What is Scurvy?
Scurvy: A Disease of Deprivation
Ah, scurvy, that charming and debilitating, and so-easily-cured disease. Scurvy is the term for vitamin C deficiency and the gruesome symptoms caused by this condition. It has had a vital role to play throughout human history and has strongly influenced exploration and travel.
Scurvy sea dogs!
Scurvy is well known to be a sailor's affliction, infamous as the scourge of pirates and honest seamen alike. However it extends into other areas of history as well, such as the ill fated expeditions to the South Pole...Known as early as 1550 BC by the Egyptians, suffered by children from the 1900 on, fed on pasteurised milk (which removes vitamin C) and is still a significant health issue for teenagers in many first world countries today.
Any and all art and photography is mine, unless credited.
Scurvy Is No Joke - No. Really.
What is Scurvy?
Symptoms, causes and background of Vitamin C Deficiency
Scurvy is a disease of the gums, bones and blood vessels, which causes spongy, inflamed and blackened gums, swollen and painful joints and cumulative haemorrhages .(Safe Return Doubtful) It caused extreme weakness, and frequent collapses of sufferers. (Encarta, The Voyage of the Discovery pg 395) Soon after succumbing old wounds reopen - allegedly through the reabsorption of scar tissue and even bone regrowth - and their flesh rots away. (Doubtful) Victims in the late stages are incapacitated, though their appetite remains. (Discovery) The first signs evident to the explorers were increased pain of bruises, lack of stamina, swelling and discolouration - from ruptured blood vessels (Encarta) as happened to Armitage, Heald and others on Scott's first Antarctic journey.(Discovery) Its symptoms, if anticipated, are quite visible. Fred Cook of the Belgica - on Belgian Antarctic Expedition, 1897-9 - attests in the Antarctic Encyclopaedia that
"We became pale, with a kind of greenish hue; our secretions were more or less suppressed. The stomach and all the organs were sluggish and refused to work. Most dangerous of all were the cardiac and cerebral symptoms. The heart ached as if it had lost its regulating influence…the men were incapable of coherent thought"
Scurvy in Antarctic exploration
Scurvy, deficiency of Vitamin C, has played a prominent and unpleasant role in the history of Antarctic exploration. The disease impaired and destroyed expeditions of both scientific (Belgian Antarctic Expedition) and glory seeking nature (Shackleton's second trip in the Endurance). Probably the most dreaded aspect was that it was an unknown factor. few men were sure of its cause or of effective treatment. Infection meant tragedy and debilitating uncertainty. Scurvy's association with oceanic, rather than terrestrial exploration, and its outdated associations, meant the expedition was woefully unprepared. The entire approach to and framework of, expeditions had to be altered to compensate for the burdens of this disease. How scurvy affected expeditions varied with the level of ignorance and speed of reactions among each group.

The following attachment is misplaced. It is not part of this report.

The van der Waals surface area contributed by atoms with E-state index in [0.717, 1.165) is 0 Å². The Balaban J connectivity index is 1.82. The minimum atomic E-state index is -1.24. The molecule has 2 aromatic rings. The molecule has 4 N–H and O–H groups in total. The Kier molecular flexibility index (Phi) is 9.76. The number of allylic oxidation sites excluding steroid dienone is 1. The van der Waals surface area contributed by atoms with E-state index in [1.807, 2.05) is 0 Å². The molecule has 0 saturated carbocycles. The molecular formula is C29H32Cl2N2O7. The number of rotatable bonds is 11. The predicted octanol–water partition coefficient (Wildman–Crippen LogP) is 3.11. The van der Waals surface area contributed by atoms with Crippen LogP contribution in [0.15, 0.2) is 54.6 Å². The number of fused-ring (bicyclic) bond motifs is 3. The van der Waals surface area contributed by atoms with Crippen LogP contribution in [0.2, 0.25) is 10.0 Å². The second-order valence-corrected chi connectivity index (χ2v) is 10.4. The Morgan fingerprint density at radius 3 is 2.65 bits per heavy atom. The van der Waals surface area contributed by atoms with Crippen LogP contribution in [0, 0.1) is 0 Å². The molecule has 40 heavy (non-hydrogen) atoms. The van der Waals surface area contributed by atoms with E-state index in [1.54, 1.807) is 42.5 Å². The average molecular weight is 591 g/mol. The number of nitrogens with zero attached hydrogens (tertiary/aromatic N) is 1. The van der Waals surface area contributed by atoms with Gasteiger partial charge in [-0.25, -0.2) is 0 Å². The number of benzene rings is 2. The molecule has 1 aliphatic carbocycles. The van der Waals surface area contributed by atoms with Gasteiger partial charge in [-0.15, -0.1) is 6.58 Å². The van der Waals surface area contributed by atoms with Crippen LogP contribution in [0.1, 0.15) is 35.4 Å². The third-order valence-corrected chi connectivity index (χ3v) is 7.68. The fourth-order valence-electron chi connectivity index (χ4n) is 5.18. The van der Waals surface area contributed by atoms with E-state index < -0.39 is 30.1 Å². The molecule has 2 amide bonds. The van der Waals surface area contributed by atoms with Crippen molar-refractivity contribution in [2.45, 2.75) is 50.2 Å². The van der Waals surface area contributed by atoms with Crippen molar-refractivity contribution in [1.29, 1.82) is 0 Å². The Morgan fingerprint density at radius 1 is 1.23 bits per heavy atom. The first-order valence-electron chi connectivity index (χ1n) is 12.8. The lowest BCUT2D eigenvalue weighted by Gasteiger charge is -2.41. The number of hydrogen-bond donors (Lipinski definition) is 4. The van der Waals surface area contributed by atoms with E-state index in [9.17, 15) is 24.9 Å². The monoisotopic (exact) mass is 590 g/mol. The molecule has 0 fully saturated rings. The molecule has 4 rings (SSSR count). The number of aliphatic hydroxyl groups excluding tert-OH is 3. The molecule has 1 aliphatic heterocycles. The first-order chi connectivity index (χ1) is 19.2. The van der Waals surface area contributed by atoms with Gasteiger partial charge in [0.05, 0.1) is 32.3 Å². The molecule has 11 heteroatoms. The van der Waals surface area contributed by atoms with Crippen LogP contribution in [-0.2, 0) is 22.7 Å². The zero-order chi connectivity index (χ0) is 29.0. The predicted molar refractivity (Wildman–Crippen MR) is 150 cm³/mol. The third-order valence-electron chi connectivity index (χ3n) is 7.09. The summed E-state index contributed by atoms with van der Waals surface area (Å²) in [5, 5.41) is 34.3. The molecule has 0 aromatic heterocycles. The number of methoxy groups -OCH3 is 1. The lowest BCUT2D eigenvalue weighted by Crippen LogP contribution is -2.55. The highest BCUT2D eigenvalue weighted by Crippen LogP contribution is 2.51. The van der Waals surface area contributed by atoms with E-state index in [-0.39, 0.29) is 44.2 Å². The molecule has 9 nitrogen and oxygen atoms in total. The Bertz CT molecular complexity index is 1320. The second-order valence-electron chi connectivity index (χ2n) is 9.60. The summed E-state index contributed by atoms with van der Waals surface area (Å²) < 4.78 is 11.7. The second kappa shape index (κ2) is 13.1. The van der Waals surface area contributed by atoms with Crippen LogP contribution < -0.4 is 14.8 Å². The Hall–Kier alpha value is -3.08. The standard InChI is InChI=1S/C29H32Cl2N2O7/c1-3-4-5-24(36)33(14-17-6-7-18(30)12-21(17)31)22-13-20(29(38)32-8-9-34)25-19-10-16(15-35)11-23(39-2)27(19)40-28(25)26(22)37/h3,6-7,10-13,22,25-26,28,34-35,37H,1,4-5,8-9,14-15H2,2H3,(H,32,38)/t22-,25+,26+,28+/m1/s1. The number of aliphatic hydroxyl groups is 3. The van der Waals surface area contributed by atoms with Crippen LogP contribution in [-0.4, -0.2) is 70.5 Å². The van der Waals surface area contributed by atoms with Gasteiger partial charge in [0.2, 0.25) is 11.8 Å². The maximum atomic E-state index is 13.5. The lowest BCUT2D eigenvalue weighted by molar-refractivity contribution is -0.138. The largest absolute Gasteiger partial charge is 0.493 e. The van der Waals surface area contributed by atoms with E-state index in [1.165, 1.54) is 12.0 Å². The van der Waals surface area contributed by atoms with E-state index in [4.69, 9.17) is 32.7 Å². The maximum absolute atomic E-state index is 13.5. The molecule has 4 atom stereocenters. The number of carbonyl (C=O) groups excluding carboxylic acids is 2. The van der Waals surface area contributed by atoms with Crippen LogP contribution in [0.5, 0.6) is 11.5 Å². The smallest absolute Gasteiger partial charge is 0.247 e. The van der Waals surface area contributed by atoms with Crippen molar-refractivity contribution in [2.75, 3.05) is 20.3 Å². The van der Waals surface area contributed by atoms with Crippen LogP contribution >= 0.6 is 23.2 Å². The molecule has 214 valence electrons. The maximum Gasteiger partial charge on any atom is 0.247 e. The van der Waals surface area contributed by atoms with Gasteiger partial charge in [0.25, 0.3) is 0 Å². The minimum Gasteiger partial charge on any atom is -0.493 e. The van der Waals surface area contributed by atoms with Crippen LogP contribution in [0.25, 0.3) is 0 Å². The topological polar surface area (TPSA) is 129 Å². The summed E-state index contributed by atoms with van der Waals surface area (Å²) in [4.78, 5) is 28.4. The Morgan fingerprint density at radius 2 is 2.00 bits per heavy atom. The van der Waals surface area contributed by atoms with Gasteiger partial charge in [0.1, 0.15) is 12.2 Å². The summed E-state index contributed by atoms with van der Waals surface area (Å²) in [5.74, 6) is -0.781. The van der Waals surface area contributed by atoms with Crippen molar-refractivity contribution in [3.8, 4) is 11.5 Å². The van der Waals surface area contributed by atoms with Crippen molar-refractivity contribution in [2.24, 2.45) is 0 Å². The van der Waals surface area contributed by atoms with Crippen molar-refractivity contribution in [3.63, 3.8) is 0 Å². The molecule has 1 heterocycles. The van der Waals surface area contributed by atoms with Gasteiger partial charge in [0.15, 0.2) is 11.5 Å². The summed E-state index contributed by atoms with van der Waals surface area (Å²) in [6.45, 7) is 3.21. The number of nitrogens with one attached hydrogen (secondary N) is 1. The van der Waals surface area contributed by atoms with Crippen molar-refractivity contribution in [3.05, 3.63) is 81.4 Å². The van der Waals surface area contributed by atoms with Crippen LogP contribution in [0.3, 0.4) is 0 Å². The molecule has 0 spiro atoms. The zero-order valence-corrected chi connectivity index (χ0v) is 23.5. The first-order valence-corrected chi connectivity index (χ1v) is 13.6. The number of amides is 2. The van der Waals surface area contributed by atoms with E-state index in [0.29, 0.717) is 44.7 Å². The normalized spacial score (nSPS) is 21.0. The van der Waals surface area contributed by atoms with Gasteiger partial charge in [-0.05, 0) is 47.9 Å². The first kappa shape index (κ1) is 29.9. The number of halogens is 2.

Treatment of Scurvy and Changing Views Over Time
Scurvy in medicine
Scurvy is presently diagnosed as a deficiency that usually appears after six months of a diet minus ascorbic acid, or Vitamin C (in adults) (Encarta). As it is required for building up tisses (specifically collagen), a lack of vitamin C leads to breakdown in the creation and repair of tissues.
This was the frequent lot of sailors (pre-Antarctic Exploration), and it is this group that was studied by James Lind, a Scottish physician from 1747.
He proved that lemons and oranges were the most successful in treating this deficiency, through - although he did not know this - their high vitamin C content. It was also the first example of a controlled clinical nutrition study using human subjects.
On the 20th of May, 1747,I took twelve patients in the scurvy on board the Salisbury at sea. Their cases were as similar as I could have them."
James Lind A Treatise of the Scurvy (1973)
Unfortunately, limes, which possess only 25 to the former's 50 milligrams per 100g vitamin C, were confused with lemons. (Doubtful) A ration of lime juice was issued to all British Naval vessels in 1795.
The first notable convert to the anti-Scurvy effort was Captain James Cook who, on his expeditions to discover Antarctica, in 1774, introduced continual vigilance. He frequently resupplied food including fresh vegetables and regular doses of all alleged antiscorbutics of the time, Specifically spruce beer, potatoes, seal meat and lime juice (Scurvy) among others. Cook was the first to attack the entrenched attitudes of seamen towards new foods on ship through his example and authority as commander.
Every innovation whatever, tho ever so much to their advantage, is sure to meet with the highest disapprobation from Seamen: Portable Soup and Sour Krout were at first condemned by them as stuff not fit for human beings to eat. Few men have introduced into their ships more novelties in the way of victuals and drink than I have done. It has, however, in a great measure been owing to such little innovations that I have always kept my people generally speaking free from that dreadful distemper the Scurvy.James Cook
His efforts, which left only one suffering in 117 days, allowed him to discover "an immense field of ice, to which we could see no end" though never the actual continent. (Encarta)